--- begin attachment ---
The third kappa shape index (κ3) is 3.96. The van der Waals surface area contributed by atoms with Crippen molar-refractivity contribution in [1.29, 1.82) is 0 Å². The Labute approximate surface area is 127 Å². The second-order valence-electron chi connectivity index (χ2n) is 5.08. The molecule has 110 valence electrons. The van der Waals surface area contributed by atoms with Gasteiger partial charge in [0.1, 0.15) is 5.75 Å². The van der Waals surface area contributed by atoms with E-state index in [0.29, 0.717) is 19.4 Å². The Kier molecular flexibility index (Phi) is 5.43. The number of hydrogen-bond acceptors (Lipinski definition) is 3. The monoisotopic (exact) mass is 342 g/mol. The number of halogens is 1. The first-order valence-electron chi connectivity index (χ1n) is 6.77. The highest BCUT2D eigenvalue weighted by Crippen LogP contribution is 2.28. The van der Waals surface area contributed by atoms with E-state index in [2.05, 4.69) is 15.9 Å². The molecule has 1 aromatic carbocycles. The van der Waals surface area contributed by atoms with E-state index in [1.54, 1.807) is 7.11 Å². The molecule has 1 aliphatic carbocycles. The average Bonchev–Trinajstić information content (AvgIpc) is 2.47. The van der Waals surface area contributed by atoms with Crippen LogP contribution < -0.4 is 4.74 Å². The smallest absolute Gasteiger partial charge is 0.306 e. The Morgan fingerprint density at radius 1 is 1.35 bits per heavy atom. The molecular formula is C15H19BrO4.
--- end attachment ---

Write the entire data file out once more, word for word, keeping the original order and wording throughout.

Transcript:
The third kappa shape index (κ3) is 3.96. The van der Waals surface area contributed by atoms with Crippen molar-refractivity contribution in [1.29, 1.82) is 0 Å². The Labute approximate surface area is 127 Å². The second-order valence-electron chi connectivity index (χ2n) is 5.08. The molecule has 110 valence electrons. The van der Waals surface area contributed by atoms with Gasteiger partial charge in [0.1, 0.15) is 5.75 Å². The van der Waals surface area contributed by atoms with E-state index in [0.29, 0.717) is 19.4 Å². The Kier molecular flexibility index (Phi) is 5.43. The number of hydrogen-bond acceptors (Lipinski definition) is 3. The monoisotopic (exact) mass is 342 g/mol. The number of halogens is 1. The first-order valence-electron chi connectivity index (χ1n) is 6.77. The highest BCUT2D eigenvalue weighted by Crippen LogP contribution is 2.28. The van der Waals surface area contributed by atoms with E-state index in [2.05, 4.69) is 15.9 Å². The molecule has 1 aromatic carbocycles. The van der Waals surface area contributed by atoms with E-state index in [1.54, 1.807) is 7.11 Å². The molecule has 1 aliphatic carbocycles. The average Bonchev–Trinajstić information content (AvgIpc) is 2.47. The van der Waals surface area contributed by atoms with Crippen LogP contribution < -0.4 is 4.74 Å². The smallest absolute Gasteiger partial charge is 0.306 e. The Morgan fingerprint density at radius 1 is 1.35 bits per heavy atom. The molecular formula is C15H19BrO4.